Saturday, May 23, 2015

Emma takes France: An EF Tours experience - By Emma Davis

As only a high school junior, before last week I had very little experience with international travel. So it was to be expected that eight hour overseas flights, jet lag, and being an ocean away from home was a concept as foreign as the county I was going to. Having only briefly crossed the Northern Maine border into Canada as a prerequisite, the idea of spending my April vacation touring France was equally daunting and thrilling to an adventurous person like myself. Naturally, I jumped at the chance when it arose. Luckily for me, my first real globetrotting experience through EF Tours and hosted by Windham High School turned out to be perfect combination of learning the ropes of foreign travel while still having the comfort of teachers and week-long tour guides to lead the way.
My group of 15 students consisting of mainly students in or having previously taken French class in school (yet the trip remained open to everybody), was organized by group leaders and Windham High School French teachers Erica Brown and Katie Dresnok. Their international travel, living, and previous EF tour experience made the trip go as smoothly as any newer traveler such as myself could have possibly hoped for. The parent and grandparent chaperones on the trip were also a great addition to the trip and they made us feel a little more at home even when we were 3,000 miles from it. The other students and I quickly bonded after the first 30-plus hour long travel day, and went on to go through so many new and once-in-a-lifetime experiences together as new friends.

After a compact first day of busses, airports, planes and more busses, our personal EF Tour Guide named Sebastian met us in Paris. He was entertaining, friendly, and informative throughout the eleven days of our stay in France. Sebastian worked hard to ensure all logistics, including transportation, sightseeing tickets and guided tours, and hotels were ready for us: Essentially taking care of the most stressful part of travel. Our bus rides to and from our destinations were narrated by Sebastian, who provided us with not only historical information but also shared anecdotes about the culture and customs to help us better assimilate into the country to get the fullest effect. We were joined by another group of high school students from Massachusetts and together we embarked on the tour EF calls "Paris and The Chateaux"- but the name underwhelms the true nature of the trip.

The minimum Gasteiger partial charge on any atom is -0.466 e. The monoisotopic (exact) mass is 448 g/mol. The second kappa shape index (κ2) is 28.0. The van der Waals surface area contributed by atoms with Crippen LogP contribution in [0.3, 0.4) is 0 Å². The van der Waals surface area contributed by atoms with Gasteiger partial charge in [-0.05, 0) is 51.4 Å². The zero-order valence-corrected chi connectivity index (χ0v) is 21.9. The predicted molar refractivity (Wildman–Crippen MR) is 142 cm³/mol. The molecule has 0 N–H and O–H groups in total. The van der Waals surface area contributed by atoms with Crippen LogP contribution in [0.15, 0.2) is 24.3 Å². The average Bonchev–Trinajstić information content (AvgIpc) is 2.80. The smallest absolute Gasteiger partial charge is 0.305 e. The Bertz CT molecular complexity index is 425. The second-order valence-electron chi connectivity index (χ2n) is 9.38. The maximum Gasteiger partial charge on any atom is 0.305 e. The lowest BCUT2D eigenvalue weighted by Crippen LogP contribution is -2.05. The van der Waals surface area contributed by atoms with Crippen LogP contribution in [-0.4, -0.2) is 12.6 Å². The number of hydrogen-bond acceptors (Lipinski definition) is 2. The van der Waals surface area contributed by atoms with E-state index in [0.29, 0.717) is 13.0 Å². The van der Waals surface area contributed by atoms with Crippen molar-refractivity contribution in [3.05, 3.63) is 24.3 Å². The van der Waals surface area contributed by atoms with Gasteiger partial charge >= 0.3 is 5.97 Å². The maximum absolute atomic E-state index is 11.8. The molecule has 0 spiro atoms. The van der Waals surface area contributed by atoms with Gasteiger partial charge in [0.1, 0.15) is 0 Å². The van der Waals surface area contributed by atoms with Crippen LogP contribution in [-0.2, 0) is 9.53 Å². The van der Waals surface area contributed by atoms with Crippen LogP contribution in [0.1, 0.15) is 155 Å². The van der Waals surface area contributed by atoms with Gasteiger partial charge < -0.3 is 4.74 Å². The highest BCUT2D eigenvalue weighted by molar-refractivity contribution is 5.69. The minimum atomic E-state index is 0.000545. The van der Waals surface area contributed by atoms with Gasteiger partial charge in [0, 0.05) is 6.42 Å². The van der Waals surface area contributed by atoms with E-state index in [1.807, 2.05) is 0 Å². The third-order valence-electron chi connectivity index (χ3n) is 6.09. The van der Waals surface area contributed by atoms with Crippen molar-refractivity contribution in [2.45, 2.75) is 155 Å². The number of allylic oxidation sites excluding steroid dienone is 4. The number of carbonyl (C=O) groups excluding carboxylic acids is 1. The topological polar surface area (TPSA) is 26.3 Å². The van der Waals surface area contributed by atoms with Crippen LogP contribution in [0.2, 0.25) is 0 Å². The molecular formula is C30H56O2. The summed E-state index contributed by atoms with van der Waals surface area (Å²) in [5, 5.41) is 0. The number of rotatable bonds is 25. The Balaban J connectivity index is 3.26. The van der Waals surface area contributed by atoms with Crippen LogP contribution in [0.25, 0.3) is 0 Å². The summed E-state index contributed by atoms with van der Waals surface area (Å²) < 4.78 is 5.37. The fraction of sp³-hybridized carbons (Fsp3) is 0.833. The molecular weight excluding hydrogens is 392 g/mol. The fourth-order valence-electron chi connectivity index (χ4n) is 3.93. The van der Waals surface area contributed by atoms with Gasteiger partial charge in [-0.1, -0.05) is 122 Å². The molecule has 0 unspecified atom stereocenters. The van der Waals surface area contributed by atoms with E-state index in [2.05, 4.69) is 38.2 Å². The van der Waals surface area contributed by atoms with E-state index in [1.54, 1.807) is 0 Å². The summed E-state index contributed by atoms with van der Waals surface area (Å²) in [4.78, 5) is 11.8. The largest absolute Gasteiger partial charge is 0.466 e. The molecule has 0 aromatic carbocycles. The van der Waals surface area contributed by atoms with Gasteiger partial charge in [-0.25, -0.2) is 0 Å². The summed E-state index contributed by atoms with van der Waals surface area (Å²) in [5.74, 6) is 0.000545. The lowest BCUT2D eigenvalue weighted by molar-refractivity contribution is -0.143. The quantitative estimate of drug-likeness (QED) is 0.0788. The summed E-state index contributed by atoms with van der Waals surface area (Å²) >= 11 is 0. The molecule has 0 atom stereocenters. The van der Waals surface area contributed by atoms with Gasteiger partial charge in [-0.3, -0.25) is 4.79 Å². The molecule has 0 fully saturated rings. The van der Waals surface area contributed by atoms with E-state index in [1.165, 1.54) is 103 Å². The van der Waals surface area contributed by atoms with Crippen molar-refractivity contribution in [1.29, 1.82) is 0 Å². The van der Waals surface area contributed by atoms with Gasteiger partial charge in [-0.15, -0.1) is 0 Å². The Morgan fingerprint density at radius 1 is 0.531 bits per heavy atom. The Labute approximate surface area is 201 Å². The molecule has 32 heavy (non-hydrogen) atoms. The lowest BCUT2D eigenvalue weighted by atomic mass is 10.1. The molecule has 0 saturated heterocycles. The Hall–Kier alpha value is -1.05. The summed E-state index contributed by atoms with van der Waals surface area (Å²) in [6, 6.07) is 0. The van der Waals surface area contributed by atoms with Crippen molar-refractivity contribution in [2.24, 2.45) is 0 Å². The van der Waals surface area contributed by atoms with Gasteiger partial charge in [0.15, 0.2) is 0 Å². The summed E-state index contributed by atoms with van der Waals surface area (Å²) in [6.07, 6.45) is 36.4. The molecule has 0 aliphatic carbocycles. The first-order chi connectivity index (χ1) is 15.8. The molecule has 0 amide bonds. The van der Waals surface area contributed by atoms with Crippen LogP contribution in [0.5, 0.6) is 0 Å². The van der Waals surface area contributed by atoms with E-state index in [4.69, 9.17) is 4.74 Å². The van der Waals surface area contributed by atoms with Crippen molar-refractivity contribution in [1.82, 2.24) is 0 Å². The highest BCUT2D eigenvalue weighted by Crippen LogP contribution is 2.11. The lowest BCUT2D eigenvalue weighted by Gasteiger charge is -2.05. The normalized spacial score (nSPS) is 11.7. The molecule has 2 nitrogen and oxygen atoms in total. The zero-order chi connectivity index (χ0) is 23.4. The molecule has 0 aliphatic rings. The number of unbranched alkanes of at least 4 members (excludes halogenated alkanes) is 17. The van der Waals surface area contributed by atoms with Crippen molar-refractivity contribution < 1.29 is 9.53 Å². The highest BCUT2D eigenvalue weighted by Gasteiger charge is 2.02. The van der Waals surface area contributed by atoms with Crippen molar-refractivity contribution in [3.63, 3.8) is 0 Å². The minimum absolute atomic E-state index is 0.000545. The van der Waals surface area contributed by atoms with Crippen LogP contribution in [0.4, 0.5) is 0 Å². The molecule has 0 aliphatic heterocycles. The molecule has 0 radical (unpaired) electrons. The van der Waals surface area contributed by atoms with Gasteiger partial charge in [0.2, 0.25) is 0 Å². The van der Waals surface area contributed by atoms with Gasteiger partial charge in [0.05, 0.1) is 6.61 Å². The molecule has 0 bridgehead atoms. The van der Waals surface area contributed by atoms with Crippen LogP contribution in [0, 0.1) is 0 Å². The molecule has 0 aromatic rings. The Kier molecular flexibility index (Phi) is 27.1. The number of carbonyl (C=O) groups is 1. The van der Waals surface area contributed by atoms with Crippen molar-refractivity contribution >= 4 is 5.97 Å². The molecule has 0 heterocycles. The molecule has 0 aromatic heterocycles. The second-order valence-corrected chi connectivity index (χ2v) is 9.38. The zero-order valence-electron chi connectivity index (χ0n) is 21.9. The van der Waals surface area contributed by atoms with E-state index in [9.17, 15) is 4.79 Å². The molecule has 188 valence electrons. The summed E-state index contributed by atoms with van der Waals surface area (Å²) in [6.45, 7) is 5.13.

We traveled from Paris to the Loire Valley, to Normandy, and to the French Riviera, even making a stop in Monaco. In addition to hitting all the must-sees such as the Eiffel Tower, the Louvre Museum, the Notre Dame Cathedral, the Arc de Triumph, the Gardens of Versailles, we toured and explored cities, castles and cathedrals I had never even heard of, but am sure to never forget. Seeing the dwellings of so many members of French royalty, and being told their backstories made me understand why they rightfully ended up in history books. My fellow students and I put our most recent history lessons to use and discussed the events of World War II while in Normandy- thankful to have an understanding of the sacrifices we were looking at while visiting the D-Day beaches, American Cemetery, and the Caen Memorial Museum. In addition to historical and typical tourist stops, our trip gave us outlets to experience French culture, such as touring factories where two of France’s most notable exports are made, wine and perfume. Our bus driver was even willing to stop on the side of the road for a photo-op with one of the many fields of signature yellow canola flowers scattering nearly every field, viewed from nearly every highway, from Paris to Nice.

While the breathtaking scenery and influx of new information about France's past, one of my favorite parts was experiencing the country's present. Given the information needed from our tour guide and group leaders, we were trusted to venture off and explore by ourselves. This allowed time for browsing both souvenir shops and designer boutiques along the Champs-Elysees in Paris. We tried espresso for the first time at a street-side café, all on our own accord. The free time we were given let us make the most of our own personal experiences and be the independent travelers we aimed to be by going on this trip. Even plagued by my rocky French, I learned the important lesson that a simple "s'il vous plait" and "merci" can get you far in France, but knowing I could do it on my own gave me the cultural immersion that truly made the trip.
Through the guidance of my teachers, tour guides and EF, my debut travel abroad experience was unforgettable and awe-inspiring, and gave me the experience and confidence to become the traveler I wish to become. Everything from navigating public transportation to foreign etiquette will make me a better traveler in the future. While this may be my first and last EF tour, it was a trip of a lifetime. I strongly encourage all young and wanderlust-stricken travelers to take the opportunities offered through the high school. Happy travels, or should I say, bon voyage!

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